If you follow happenings in and around the beer industry, you likely know the Craft Brew Alliance recently laid off about half of the production staff at its Woodinville brewery. It's an unfortunate development, but also related to the CBA's evolution.
Earlier this year, the CBA entered into a contract brewing arrangement with Pabst at the old Redhook brewery. Pabst, which planned to brew Rainier Pale Mountain Ale and some other brands in Woodinville, has an option to purchase the brewery within three years.
Back up a bit. The need to lease the brewery was activated for good reason. First, expansion (to 750,000 barrels/year) and modernization of the Portland facility means more CBA brands will be brewed there. Second, an expanded deal with Anheuser-Busch means some CBA beers, up to 300,000 barrels a year, will be brewed at AB factory breweries.
The plan was for Pabst to soak up production capacity as the CBA shifted its own production to Portland and elsewhere. The Woodinville brewery, somewhat antiquated with a capacity of about 250,000 barrels a year, continues to produce a few CBA brands, including all Redhook and Widmer 22 oz bombers. But those numbers are declining.
And Pabst has failed to fill the capacity vacated by departing CBA brands. Reports say the brewery was running at 30 percent of capacity. That's what forced the layoffs. This was obviously not a desired outcome for the CBA, which hoped Pabst would do well and eventually purchase the old brewery. It's stock price has dipped slightly in recent weeks in response.
Inquiring minds may wonder why Pabst, which owns a number of "heritage" brands, has failed to use more of the available production capacity in Woodinville. The answer is simple. Except for Mountain Ale and Not Your Daddy's Root Beer, most Pabst brands are brewed at MillerCoors plants. That's apparently something Pabst can't or won't change in the near term.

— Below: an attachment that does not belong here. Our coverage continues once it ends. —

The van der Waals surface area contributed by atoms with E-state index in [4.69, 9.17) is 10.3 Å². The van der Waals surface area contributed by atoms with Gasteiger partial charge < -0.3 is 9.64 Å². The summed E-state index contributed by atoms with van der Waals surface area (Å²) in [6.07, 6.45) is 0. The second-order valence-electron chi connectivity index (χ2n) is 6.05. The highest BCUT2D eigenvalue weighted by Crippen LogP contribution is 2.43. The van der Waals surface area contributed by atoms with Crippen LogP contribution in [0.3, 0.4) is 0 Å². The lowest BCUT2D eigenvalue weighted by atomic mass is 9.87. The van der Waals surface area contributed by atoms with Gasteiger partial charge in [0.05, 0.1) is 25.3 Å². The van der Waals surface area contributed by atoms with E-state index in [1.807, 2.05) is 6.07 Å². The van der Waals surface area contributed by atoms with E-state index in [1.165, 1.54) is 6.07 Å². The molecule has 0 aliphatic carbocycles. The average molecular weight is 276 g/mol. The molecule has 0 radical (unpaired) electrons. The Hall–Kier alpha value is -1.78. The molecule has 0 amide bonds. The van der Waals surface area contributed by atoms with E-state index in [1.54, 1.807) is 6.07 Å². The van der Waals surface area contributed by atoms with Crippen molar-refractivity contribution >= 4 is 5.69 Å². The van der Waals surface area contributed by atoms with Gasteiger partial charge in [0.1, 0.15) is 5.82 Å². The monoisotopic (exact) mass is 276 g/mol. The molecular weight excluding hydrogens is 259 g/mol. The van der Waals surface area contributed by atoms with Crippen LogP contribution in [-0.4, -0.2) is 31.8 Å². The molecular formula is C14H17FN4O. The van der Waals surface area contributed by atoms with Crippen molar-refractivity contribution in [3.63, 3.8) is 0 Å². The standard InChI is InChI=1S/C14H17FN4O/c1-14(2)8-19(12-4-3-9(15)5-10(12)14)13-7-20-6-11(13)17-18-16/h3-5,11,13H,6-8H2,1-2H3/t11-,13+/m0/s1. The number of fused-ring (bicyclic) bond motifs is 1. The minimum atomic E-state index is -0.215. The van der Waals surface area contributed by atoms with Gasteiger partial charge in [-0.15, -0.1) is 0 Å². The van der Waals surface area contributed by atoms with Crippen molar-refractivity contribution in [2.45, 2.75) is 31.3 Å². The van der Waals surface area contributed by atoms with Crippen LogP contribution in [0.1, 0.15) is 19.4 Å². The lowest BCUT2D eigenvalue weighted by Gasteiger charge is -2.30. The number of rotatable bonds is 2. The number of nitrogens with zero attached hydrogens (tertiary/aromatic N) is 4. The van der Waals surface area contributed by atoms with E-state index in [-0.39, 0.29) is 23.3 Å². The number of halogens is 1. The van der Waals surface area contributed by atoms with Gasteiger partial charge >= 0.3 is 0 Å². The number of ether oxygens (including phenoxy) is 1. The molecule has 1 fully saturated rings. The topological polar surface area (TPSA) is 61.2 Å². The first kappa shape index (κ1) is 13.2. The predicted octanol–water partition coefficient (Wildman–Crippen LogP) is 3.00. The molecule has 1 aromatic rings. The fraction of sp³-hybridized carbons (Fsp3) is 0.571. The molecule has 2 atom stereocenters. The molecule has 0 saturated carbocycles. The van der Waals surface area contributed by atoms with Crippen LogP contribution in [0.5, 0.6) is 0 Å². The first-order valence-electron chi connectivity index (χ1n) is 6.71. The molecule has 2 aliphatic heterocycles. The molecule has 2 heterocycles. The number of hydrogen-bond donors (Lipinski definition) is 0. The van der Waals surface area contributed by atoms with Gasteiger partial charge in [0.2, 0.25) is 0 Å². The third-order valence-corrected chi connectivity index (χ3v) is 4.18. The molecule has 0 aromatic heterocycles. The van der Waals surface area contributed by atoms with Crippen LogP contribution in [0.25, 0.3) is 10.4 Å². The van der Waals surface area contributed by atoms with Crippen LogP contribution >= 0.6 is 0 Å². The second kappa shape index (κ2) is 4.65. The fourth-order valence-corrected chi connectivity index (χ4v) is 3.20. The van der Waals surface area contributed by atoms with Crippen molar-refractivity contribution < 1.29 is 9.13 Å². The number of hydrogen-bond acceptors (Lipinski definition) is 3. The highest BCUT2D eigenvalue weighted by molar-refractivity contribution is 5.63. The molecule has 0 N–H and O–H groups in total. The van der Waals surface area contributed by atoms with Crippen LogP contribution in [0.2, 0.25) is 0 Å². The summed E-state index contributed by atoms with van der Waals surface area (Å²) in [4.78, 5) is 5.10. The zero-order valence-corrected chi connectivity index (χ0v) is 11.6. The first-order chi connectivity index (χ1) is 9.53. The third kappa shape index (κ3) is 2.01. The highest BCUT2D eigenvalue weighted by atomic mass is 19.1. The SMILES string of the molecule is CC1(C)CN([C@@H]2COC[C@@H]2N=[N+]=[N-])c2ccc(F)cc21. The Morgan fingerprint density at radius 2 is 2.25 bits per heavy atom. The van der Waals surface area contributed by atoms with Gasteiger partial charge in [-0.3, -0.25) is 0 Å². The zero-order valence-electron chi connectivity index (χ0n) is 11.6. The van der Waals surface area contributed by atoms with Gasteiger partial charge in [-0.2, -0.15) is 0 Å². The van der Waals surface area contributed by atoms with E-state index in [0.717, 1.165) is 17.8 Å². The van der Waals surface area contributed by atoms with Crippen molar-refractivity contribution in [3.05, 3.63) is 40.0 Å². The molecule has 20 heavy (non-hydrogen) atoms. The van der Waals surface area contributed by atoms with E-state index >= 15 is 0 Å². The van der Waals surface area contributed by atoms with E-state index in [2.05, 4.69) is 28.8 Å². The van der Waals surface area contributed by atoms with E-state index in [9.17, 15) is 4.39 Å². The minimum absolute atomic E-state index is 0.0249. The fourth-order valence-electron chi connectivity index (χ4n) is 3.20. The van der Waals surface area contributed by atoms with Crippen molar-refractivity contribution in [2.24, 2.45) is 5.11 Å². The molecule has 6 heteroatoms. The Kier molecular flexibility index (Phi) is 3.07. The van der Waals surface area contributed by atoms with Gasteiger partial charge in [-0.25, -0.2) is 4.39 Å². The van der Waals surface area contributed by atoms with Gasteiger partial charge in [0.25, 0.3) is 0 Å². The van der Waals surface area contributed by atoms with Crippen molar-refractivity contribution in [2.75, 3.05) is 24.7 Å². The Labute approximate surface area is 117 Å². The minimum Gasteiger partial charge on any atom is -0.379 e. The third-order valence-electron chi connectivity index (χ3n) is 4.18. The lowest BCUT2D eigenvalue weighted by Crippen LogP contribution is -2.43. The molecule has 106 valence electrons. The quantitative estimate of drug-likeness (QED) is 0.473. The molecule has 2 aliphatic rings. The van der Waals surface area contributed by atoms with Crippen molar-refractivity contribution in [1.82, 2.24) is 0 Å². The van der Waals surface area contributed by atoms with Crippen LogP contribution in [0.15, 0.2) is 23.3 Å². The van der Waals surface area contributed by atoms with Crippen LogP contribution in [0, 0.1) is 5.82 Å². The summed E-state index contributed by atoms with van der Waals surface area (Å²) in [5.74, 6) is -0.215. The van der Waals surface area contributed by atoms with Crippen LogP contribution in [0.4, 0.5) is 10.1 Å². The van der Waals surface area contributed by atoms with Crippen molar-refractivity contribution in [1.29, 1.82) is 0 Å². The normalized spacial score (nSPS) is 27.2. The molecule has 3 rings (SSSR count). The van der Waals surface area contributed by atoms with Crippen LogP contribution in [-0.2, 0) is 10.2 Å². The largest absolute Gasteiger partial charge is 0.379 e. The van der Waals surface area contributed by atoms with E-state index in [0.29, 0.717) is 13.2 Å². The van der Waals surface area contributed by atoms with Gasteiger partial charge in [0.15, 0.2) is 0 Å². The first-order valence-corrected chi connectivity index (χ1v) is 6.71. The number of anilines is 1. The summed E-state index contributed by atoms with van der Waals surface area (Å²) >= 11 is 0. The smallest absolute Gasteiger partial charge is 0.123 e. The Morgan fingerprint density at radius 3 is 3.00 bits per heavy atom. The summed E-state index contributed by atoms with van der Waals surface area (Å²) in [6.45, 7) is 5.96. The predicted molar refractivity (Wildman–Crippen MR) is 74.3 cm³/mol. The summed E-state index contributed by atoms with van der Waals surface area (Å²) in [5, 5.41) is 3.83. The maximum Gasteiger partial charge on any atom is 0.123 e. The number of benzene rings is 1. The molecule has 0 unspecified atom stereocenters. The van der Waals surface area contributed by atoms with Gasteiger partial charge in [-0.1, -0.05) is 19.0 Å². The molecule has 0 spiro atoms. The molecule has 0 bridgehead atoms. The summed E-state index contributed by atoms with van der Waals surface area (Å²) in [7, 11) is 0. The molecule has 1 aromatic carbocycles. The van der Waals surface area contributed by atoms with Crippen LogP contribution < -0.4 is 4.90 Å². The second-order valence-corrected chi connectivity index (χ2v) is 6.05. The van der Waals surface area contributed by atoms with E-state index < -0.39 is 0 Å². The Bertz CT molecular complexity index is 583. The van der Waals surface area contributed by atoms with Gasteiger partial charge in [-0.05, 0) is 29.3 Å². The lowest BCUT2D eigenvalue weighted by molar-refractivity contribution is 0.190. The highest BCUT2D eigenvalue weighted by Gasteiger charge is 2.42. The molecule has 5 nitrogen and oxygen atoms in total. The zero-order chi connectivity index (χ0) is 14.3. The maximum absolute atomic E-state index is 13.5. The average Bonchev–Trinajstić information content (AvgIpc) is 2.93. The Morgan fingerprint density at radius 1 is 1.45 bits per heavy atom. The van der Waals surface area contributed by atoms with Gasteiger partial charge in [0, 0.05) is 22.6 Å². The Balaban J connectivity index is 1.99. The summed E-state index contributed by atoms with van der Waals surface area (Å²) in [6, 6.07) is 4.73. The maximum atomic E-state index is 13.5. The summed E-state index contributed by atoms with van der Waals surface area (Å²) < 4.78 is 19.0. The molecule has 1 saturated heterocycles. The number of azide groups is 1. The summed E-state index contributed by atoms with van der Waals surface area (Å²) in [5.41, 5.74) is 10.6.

Mountain Ale, released last spring, is based on a pre-prohibition ale. It's darker than you might expect, but a serviceable beer that's roughly on par with lower end craft brands. If Mountain Ale isn't moving as Pabst hoped, perhaps they should consider the price...currently $11.99 (on sale) at my local Fred Meyer. That's for a six-pack of 16 oz bottles. Neither the 16 oz bottles nor the price make sense to me, but never mind.
For its part, the CBA brass, shareholders and Woodinville employees are hoping things turn around for Pabst. Because if Pabst doesn't morph into an eligible buyer, the CBA has limited options with a property whose size and efficiency are problematic. The most likely scenario if nothing changes is closure, in which case the jobs and investment there will simply be lost.
This chain of events was set in motion by consolidation. The CBA initiated the arrangement with Pabst in anticipation of an impending deal with Anheuser-Busch, as well as its own expansion. The big idea is consolidation of CBA production in larger, more efficient breweries. Once that happened, the Woodinville brewery was expendable and subject to closure or sale.
Give the CBA credit. They took a flyer on Pabst, hoping (perhaps praying) things would work out and that the brewery would eventually be purchased and the jobs there transitioned to Pabst. They almost certainly knew or should have known that the chances of that happening were sketchy. But there was at least a chance.
This is how consolidation works, folks. When brewers get so large that they move production to huge, largely automated factory breweries, jobs at smaller, less efficient facilities are lost. What's happening at Woodinville is Consolidation 101.